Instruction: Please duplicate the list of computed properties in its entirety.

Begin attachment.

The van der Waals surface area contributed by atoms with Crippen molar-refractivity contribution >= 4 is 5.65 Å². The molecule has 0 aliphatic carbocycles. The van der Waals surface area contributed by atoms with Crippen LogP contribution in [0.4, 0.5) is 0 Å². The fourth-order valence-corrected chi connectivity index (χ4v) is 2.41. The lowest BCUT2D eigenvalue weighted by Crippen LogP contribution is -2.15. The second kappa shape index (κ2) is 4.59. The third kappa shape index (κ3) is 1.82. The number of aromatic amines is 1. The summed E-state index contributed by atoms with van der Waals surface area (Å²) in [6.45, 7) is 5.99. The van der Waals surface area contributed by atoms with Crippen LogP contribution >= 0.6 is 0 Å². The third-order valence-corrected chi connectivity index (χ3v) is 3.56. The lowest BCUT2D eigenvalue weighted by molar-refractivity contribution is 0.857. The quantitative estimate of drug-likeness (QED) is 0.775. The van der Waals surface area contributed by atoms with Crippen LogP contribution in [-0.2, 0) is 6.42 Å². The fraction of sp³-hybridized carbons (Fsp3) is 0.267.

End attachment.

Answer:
The van der Waals surface area contributed by atoms with Crippen molar-refractivity contribution >= 4 is 5.65 Å². The molecule has 0 aliphatic carbocycles. The van der Waals surface area contributed by atoms with Crippen LogP contribution in [0.4, 0.5) is 0 Å². The fourth-order valence-corrected chi connectivity index (χ4v) is 2.41. The lowest BCUT2D eigenvalue weighted by Crippen LogP contribution is -2.15. The second kappa shape index (κ2) is 4.59. The third kappa shape index (κ3) is 1.82. The number of aromatic amines is 1. The summed E-state index contributed by atoms with van der Waals surface area (Å²) in [6.45, 7) is 5.99. The van der Waals surface area contributed by atoms with Crippen LogP contribution >= 0.6 is 0 Å². The third-order valence-corrected chi connectivity index (χ3v) is 3.56. The lowest BCUT2D eigenvalue weighted by molar-refractivity contribution is 0.857. The quantitative estimate of drug-likeness (QED) is 0.775. The van der Waals surface area contributed by atoms with Crippen LogP contribution in [-0.2, 0) is 6.42 Å². The fraction of sp³-hybridized carbons (Fsp3) is 0.267.